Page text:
In the White House, John F. Kennedy offered Ben Bradlee one of the finer definitions of our craft. "What makes journalism so fascinating and biography so interesting," JFK remarked, is "the struggle to answer that single question: 'What's he like?' " I have never come across a clearer mission statement, and the spirit of Kennedy's point informs this special edition of the magazine, our first Interview Issue. Rather than interposing ourselves between you and a collection of thinkers and doers, we thought it wisest to convene the most interesting people we could to talk about the future and let you get a sense of what they are like for yourself.
What comes next is our concern, but before we move forward we should pause for a moment to look back. The immediate past is particularly instructive, I think, for 2009 offers an object lesson in the management of expectations. Things are neither as bad as many feared, nor as good as many hoped, since that cold, clear noontime when Barack Obama became president.
Given the still-unfruitful search for innovation to drive the economy and the dispiritingly high unemployment rate, our domestic politics are in an unhappy place at year's end. The threats abroad, from Afghanistan and Pakistan to Iraq and Iran, remain maddeningly complex. This has been the most momentous first year for a presidency since 1981, and one could make a strong case for 1933. In both instances Americans were fortunate in our leaders, men who, in their time, inspired great love and great hate. We do not yet know whether Obama will one day join their ranks, but it seems inarguable that, whatever our politics, we should hope so.
As ever, though, it is fashionable to be critical of the president, even dismissive. He is a socialist, or he is a sellout to Wall Street; he doesn't understand business, or he is too captive to corporate interests; he is weak abroad, or he is a Bush who reads Niebuhr. He is attacked for doing too much, and then for accomplishing too little; for being too visible, but not explaining himself well enough. Such is the nature of the job. Obama is constrained by history and subject to perennial second-guessing, but that is the price of responsibility, and there are as yet no signs of one of the most pernicious of presidential characteristics: self-pity.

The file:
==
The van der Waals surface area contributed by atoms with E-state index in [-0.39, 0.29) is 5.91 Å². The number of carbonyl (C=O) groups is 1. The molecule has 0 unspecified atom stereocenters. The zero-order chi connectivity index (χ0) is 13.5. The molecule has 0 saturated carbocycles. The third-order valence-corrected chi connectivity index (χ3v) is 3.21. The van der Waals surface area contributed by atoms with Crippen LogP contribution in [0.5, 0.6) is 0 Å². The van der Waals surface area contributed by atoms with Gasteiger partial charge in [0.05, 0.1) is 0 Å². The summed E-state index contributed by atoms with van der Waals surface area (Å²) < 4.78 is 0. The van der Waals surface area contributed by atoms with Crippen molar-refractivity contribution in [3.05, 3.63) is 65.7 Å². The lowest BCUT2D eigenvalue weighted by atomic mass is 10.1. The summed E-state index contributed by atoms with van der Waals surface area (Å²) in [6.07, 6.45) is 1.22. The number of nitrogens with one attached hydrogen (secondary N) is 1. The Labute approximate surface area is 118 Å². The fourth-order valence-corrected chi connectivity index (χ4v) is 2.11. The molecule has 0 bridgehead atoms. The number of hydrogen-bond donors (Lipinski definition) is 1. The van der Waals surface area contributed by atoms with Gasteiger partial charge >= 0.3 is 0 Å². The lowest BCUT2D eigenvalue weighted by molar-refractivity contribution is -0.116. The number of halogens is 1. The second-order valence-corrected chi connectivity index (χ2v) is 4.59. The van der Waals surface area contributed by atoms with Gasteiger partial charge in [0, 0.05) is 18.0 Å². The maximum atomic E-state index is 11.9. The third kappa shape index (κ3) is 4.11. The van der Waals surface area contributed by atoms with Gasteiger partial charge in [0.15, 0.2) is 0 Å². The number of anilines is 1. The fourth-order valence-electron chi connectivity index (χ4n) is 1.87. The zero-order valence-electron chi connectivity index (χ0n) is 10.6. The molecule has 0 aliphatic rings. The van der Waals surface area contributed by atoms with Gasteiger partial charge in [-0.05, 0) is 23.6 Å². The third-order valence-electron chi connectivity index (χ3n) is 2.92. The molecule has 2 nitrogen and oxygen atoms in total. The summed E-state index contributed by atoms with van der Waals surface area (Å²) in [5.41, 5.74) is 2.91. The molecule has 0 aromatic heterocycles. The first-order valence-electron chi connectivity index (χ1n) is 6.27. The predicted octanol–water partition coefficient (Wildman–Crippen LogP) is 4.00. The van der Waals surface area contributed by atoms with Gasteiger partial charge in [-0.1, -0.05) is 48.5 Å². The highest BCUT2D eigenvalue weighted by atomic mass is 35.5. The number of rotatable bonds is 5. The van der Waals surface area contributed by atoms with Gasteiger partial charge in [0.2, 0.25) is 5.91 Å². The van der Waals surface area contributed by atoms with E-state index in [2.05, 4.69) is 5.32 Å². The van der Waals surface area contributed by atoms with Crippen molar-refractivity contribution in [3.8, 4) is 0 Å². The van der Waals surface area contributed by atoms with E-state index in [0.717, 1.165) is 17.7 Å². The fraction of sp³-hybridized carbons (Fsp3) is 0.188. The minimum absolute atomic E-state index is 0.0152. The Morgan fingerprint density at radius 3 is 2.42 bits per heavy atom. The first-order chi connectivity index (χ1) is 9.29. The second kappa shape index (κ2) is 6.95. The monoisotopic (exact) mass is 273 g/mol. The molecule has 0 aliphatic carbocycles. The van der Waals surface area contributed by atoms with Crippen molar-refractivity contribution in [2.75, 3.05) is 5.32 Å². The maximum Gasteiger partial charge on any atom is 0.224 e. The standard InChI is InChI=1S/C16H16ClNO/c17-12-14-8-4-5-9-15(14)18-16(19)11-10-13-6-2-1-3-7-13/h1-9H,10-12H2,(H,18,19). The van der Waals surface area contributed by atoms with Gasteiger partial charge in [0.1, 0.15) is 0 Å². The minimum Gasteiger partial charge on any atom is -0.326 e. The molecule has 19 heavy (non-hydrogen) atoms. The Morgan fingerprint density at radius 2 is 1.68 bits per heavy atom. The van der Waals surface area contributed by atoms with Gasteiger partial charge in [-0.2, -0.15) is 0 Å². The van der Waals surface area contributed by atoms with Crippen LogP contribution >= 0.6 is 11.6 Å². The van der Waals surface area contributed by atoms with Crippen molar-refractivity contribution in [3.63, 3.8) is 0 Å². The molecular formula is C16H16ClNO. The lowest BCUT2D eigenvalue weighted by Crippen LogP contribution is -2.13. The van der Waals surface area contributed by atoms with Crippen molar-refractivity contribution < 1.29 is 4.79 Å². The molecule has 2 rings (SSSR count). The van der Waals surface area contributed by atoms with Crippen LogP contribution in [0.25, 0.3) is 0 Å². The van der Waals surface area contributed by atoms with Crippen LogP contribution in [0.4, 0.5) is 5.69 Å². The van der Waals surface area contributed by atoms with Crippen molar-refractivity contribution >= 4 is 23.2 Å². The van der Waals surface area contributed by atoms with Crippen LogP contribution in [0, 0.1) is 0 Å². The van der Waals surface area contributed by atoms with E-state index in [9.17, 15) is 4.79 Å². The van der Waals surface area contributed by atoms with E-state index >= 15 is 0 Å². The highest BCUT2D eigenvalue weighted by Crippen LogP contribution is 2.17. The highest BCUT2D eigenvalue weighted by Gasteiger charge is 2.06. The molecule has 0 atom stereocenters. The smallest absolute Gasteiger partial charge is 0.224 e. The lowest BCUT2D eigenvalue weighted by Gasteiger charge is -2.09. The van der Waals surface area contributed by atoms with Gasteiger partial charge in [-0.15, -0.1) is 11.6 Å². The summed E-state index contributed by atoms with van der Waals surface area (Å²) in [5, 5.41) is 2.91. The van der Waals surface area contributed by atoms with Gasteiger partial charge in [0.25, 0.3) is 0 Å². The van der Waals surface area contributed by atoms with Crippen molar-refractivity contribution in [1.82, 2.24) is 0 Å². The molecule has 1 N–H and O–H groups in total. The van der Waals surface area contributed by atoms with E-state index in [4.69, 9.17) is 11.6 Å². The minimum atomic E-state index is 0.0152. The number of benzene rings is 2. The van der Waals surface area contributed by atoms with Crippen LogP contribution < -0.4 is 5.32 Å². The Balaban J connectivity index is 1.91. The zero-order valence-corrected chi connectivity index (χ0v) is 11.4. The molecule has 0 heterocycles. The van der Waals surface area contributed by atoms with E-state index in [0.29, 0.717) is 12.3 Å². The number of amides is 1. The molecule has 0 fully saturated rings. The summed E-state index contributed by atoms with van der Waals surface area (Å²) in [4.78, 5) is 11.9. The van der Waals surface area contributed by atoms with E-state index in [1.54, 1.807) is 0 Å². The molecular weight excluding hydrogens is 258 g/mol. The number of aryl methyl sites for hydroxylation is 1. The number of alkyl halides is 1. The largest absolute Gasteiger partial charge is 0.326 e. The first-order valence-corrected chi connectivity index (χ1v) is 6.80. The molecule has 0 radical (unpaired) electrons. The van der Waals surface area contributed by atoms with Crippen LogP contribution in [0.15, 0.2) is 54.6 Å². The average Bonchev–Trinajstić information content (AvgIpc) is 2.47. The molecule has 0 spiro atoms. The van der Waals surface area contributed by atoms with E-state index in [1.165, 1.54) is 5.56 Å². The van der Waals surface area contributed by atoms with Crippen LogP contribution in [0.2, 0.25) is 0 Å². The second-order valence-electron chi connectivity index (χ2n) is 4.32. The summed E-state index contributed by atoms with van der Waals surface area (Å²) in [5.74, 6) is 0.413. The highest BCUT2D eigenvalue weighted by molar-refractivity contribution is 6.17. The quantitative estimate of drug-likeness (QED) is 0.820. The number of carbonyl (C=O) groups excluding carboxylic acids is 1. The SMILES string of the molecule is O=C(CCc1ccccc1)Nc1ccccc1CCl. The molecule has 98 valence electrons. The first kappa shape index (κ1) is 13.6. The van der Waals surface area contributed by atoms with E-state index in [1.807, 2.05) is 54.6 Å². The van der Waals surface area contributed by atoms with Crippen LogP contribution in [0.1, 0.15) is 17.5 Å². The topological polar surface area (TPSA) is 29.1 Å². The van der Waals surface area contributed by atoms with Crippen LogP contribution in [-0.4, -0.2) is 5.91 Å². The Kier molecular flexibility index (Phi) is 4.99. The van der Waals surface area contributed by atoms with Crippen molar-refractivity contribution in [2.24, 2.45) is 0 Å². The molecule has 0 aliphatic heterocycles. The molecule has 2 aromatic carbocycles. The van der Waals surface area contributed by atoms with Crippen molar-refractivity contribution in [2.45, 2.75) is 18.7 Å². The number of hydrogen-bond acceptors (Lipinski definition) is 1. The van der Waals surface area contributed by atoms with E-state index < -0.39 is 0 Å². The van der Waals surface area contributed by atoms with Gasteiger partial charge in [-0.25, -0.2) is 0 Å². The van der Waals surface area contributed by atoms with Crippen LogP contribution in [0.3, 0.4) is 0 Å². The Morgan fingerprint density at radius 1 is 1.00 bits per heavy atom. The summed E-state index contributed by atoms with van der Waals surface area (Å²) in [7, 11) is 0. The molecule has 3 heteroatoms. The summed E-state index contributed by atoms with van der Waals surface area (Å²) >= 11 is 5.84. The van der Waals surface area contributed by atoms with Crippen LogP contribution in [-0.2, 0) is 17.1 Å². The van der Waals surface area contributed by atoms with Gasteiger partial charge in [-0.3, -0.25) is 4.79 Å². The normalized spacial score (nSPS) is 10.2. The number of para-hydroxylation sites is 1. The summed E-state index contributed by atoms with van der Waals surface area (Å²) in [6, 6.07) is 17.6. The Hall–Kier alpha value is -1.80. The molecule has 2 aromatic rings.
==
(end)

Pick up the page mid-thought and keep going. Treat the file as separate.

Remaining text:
Life in the arena is a recurring subject in the interviews in this issue. Hillary Clinton and Henry Kissinger talk about the necessarily limited possibilities of diplomacy (while commiserating about the tsunami of paper that comes with the office of secretary of state). In a conversation with Lally Weymouth, Hamid Karzai gives the Afghan government's view of the war there—a view that does not always appear to track with Washington's. Valerie Jarrett paints a human portrait of the president and the first lady in this first year of authority and responsibility. From his philanthropic vantage point, the 42nd president, Bill Clinton, offers a global framework in which to judge any particular issue, arguing that the rigidity of rich countries and the lack of capacity of poor countries are the central constraining factors in the new century. Nancy Pelosi muses on partisanship, and David Petraeus reflects on the lessons of the warfare of the past decade. Timothy Geithner discusses what happened—and what did not happen—in the economy, while Douglas Holtz-Eakin offers an opposition critique. From Minnesota, Tim Pawlenty talks about Sarah Palin and the recovering Republican "brand." Eric Holder lays out the administration's counterterror policies and wonders whether Dick Cheney really believes all the things he is out there saying. (The answer, General, is almost certainly yes.) Joe Scarborough and Bill Maher trade observations on the intersection of culture and politics. Jeff Bezos, who knows something about retail, reading, and technology, weighs in on the future of the book. And Peter Jackson and James Cameron, who know something about movies, discuss the perils and joys of filmmaking. We are publishing edited excerpts of the interviews; longer versions of most are available at Newsweek.com.
In listening, so to speak, to the voices here, you will, we hope, feel as though you are sitting down with some of the world's most intriguing people, talking about things that matter. With apologies to Matthew Arnold, that, anyway, is one of the promises of journalism: to give readers intellectual access to the best that is thought and said in the moment.